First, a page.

Jack Pearadin and Doug Nelsen found a 1.73-carat diamond after nearly a year of searching the park's field.
Citadel Broadcasting, which owns Little Rock urban station Power 92, was kind enough to forward us a letter from programming director “Broadway” Joe Booker soon after we went to press with the last media column. As you'll remember, two weeks ago, this column was about “The Truth Behind Juneteenth: A Paradox of Freedom,” a documentary by first-time Little Rock filmmakers Julian Walker and Darrell Scott. In that film, Walker and Scott take Power 92 to task for its annual Juneteenth concert at Riverfest Amphitheatre. Their film implies that Power 92 exploits Juneteenth to promote what is essentially a moneymaking endeavor, shunning the cultural and historical aspects of the holiday.
Juneteenth marks the date — June 19, 1865 — when Union Gen. Gordon Granger announced to the slaves of Galveston, Texas, that they were free. Celebrations of the event have since spread to black communities, large and small, across the United States.
In his letter, Booker contends that Walker and Scott never contacted him for the film. He writes that Power 92's annual concert, which saw its 20th anniversary occurrence last Saturday, was originally called “Power Jam.” He notes that this year the concert reverted to a version of that name: “POWER JAM — A Juneteenth Celebration.”
Booker said that in previous years, Power 92 has passed out brochures outlining the history and significance of Juneteenth, and said that this year they would be handing out pocket-sized cards featuring the text of the Emancipation Proclamation.
Booker noted that the Power 92 concert is not the only local celebration of Juneteenth, and was never intended to be an educational event.
“We have no workshops or classes,” Booker wrote. “Our event is festive, just like the celebrations of freedom that occur on July 4. And we feel that the best way for us — a music radio station — to celebrate is with music. So that is how we honor the Juneteenth holiday.”
Filmmaker Darrell Scott responds that he and co-director Julian Walker attempted to set up an interview via e-mail with Booker at the time they were making their film, but said that after several exchanges, Booker stopped responding to their inquiries. Scott said that though he has attended Power 92's last three Juneteenth concerts from beginning to end, he has never seen one of the brochures Booker mentions.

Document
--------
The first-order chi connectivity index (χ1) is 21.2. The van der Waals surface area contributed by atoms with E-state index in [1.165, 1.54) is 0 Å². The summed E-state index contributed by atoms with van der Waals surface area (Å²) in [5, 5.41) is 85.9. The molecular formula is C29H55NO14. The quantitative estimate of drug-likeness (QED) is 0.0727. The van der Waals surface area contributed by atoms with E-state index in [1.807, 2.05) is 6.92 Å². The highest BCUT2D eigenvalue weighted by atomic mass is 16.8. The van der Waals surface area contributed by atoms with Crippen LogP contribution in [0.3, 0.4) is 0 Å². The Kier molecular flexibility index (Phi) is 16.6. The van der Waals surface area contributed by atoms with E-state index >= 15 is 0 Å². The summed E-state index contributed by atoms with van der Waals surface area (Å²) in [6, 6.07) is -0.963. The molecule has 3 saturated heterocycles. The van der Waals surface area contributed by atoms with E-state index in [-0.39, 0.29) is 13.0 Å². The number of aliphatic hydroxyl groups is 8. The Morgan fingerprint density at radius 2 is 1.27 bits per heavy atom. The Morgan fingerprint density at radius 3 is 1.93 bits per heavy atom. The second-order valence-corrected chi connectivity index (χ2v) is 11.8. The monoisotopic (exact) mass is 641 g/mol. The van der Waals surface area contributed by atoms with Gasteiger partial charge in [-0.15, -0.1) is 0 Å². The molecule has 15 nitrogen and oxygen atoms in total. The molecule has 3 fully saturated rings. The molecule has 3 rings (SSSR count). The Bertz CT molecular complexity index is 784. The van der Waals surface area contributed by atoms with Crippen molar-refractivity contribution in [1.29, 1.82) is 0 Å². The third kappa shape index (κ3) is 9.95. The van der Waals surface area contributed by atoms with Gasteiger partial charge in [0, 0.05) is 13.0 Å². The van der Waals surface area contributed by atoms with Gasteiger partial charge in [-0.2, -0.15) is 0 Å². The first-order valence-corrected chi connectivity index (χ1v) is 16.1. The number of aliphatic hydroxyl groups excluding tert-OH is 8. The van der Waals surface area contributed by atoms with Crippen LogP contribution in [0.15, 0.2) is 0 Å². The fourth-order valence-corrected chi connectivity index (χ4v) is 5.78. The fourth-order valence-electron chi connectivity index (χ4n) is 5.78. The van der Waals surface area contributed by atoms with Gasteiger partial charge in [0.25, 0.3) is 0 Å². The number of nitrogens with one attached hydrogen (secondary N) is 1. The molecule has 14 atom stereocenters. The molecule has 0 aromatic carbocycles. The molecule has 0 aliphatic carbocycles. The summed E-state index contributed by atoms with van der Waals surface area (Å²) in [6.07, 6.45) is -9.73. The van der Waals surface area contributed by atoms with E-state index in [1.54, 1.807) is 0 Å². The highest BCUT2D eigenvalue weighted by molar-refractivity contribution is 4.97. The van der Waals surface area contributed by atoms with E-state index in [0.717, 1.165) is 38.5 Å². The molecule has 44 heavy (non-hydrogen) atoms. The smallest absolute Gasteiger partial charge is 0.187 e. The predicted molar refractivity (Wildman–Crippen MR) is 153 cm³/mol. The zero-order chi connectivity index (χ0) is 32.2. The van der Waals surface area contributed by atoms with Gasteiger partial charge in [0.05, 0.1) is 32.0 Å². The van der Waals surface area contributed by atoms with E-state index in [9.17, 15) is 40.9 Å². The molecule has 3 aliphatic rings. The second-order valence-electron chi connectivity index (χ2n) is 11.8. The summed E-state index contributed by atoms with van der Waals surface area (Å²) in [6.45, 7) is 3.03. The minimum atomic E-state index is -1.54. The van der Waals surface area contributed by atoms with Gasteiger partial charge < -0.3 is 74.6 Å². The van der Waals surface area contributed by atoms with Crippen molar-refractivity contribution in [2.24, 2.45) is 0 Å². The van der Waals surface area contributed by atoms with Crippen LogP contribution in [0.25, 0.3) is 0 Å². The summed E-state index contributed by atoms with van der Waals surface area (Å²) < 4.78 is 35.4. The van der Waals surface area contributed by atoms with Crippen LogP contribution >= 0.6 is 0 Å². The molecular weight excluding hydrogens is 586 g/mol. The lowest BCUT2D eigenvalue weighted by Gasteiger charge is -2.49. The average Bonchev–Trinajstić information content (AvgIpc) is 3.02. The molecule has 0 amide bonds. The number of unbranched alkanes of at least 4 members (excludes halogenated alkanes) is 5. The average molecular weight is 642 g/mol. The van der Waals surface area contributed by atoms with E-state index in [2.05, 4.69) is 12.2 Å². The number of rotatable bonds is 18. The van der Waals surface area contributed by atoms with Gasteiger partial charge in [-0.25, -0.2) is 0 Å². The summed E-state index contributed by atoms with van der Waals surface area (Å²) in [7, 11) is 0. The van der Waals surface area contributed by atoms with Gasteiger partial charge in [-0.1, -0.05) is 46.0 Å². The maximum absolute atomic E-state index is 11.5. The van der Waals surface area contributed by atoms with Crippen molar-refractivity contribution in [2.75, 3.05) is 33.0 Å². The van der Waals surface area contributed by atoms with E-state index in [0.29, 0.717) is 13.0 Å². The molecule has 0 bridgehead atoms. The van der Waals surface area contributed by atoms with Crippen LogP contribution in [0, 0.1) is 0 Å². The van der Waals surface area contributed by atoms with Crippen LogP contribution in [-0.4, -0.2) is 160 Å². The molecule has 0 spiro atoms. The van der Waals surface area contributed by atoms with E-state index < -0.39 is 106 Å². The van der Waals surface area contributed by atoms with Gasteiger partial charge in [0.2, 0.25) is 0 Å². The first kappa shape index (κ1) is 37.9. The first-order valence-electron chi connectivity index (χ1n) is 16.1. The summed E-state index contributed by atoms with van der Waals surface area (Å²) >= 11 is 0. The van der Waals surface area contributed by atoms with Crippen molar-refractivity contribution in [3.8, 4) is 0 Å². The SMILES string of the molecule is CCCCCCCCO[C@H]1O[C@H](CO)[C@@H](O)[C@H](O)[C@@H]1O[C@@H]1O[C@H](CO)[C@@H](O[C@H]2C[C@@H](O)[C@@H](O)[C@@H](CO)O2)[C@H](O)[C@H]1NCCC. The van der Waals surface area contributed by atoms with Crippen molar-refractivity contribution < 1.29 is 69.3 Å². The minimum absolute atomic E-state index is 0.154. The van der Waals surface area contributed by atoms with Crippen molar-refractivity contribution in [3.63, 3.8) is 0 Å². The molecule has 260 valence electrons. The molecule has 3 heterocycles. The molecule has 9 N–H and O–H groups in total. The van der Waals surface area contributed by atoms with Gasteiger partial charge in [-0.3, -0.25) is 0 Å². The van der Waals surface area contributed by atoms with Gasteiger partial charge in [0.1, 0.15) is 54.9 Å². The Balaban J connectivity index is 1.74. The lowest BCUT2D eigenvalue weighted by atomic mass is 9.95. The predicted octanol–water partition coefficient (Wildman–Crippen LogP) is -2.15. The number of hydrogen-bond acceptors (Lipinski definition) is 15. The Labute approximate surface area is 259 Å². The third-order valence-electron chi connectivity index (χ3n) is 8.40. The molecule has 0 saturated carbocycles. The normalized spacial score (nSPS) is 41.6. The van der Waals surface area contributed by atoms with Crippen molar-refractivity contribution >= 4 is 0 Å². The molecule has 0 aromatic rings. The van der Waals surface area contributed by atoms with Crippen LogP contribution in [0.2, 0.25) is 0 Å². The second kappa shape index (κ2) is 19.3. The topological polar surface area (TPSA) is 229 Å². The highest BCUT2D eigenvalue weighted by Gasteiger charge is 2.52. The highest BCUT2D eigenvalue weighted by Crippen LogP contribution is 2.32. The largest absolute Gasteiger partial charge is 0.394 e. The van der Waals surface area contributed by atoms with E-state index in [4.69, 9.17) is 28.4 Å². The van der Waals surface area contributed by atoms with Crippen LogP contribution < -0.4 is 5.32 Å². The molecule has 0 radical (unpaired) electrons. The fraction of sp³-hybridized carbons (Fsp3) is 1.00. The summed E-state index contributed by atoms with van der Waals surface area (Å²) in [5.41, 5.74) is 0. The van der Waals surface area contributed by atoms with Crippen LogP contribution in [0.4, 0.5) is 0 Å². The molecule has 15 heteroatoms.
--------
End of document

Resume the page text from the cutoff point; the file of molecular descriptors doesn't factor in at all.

Responding on behalf of himself and Walker, Scott e-mails: “After reading Joe's response that Power 92's event ‘is not an educational event, nor was it ever intended to be one,' we are even more adamant that it is inexcusable for a black station that claims to be involved in the community to utterly fail to capitalize on the opportunity to empower 15,000 young black minds. We continue to call attention to the facts: (1) Most attendees do not know the history; (2) Power 92 advertises the concert far more than they highlight the meaning behind the celebration; (3) and Power 92 has the chance to touch 15,000 young minds but are instead preoccupied with monetary gains … It can certainly be asserted that concert performances are a celebration of black people's freedom to gather and support artists who make millions doing what they love. The problem, however, is the fact that many of these black youth do not know their history.”
Though I had my doubts about Craig O'Neill's bump to the KTHV 10 p.m. anchor desk, I've got to admit that he's been impressive so far — a definite breath of fresh air in a stale market. Though a little stiff the first couple of nights — something too morticiany about his unfamiliar black suits and the “serious news” scowl, which just doesn't work with his face — he has settled out nicely since his debut on June 10. The former DJ with the made-for-radio mug has finally, it seems, found his niche.
In a memo issued to the KTHV staff on June 5, KTHV news director Chuck Maulden said that O'Neill's jump to the big desk represents the station's newfound commitment to “community journalism.” Something of a bee in the bonnet of KTHV parent company Gannett in recent years, community journalism — with stations trying to be more proactive and responsive to the e-mailed and phoned-in concerns of viewers — is currently being tried in one form or another at several stations owned by the media conglomerate.
“Journalism is now becoming a two-way conversation,” Maulden wrote. “In the past, the flow of information has come from professional journalists to citizens through traditional gatekeepers of information — newspaper, radio, television and Internet websites. Everyday people lacked the power, the influence, the wealth and the know-how to communicate local news and information about their neighborhoods, their communities, and their towns to the world. But now, Today's THV is offering the people of Arkansas a way to do just that.”
Wess Moore and Mark Edwards will take over for O'Neill on the KTHV sports desk — Moore on weekdays and Edwards handling weekends.
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